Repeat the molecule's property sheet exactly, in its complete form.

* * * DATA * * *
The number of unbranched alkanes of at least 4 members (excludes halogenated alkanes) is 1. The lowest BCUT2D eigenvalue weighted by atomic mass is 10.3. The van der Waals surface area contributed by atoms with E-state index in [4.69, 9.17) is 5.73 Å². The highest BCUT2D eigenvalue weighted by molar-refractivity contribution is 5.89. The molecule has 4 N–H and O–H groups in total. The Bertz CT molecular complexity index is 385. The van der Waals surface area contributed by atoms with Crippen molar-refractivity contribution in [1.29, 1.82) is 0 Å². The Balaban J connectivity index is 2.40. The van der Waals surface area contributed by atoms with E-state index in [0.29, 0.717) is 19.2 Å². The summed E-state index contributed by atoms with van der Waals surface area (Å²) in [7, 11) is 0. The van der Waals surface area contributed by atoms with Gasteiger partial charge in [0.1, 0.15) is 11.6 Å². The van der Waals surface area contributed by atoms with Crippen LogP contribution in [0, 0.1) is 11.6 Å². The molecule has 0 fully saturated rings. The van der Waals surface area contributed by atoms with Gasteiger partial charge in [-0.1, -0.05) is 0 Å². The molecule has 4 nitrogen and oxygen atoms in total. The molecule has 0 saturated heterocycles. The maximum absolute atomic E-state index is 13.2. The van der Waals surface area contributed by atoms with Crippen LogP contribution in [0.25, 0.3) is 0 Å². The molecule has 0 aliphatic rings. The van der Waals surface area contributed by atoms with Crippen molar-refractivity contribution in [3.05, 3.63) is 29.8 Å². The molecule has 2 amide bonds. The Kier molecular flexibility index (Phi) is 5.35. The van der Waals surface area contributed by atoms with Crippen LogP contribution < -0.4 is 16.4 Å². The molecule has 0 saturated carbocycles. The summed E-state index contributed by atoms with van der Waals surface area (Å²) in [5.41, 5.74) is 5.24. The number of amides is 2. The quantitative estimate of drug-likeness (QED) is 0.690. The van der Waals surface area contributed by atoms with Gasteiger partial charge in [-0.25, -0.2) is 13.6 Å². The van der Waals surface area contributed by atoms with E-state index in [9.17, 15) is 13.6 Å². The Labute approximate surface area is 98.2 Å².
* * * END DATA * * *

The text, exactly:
The number of unbranched alkanes of at least 4 members (excludes halogenated alkanes) is 1. The lowest BCUT2D eigenvalue weighted by atomic mass is 10.3. The van der Waals surface area contributed by atoms with E-state index in [4.69, 9.17) is 5.73 Å². The highest BCUT2D eigenvalue weighted by molar-refractivity contribution is 5.89. The molecule has 4 N–H and O–H groups in total. The Bertz CT molecular complexity index is 385. The van der Waals surface area contributed by atoms with Crippen molar-refractivity contribution in [1.29, 1.82) is 0 Å². The Balaban J connectivity index is 2.40. The van der Waals surface area contributed by atoms with E-state index in [0.29, 0.717) is 19.2 Å². The summed E-state index contributed by atoms with van der Waals surface area (Å²) in [7, 11) is 0. The van der Waals surface area contributed by atoms with Gasteiger partial charge in [0.1, 0.15) is 11.6 Å². The van der Waals surface area contributed by atoms with Crippen LogP contribution in [0, 0.1) is 11.6 Å². The molecule has 0 fully saturated rings. The van der Waals surface area contributed by atoms with Gasteiger partial charge in [-0.1, -0.05) is 0 Å². The molecule has 4 nitrogen and oxygen atoms in total. The molecule has 0 saturated heterocycles. The maximum absolute atomic E-state index is 13.2. The van der Waals surface area contributed by atoms with Crippen LogP contribution in [0.25, 0.3) is 0 Å². The molecule has 0 aliphatic rings. The van der Waals surface area contributed by atoms with Crippen molar-refractivity contribution in [3.05, 3.63) is 29.8 Å². The molecule has 2 amide bonds. The Kier molecular flexibility index (Phi) is 5.35. The van der Waals surface area contributed by atoms with Crippen LogP contribution < -0.4 is 16.4 Å². The molecule has 0 saturated carbocycles. The summed E-state index contributed by atoms with van der Waals surface area (Å²) in [5.41, 5.74) is 5.24. The number of amides is 2. The quantitative estimate of drug-likeness (QED) is 0.690. The van der Waals surface area contributed by atoms with Gasteiger partial charge in [-0.25, -0.2) is 13.6 Å². The van der Waals surface area contributed by atoms with E-state index in [9.17, 15) is 13.6 Å². The Labute approximate surface area is 98.2 Å².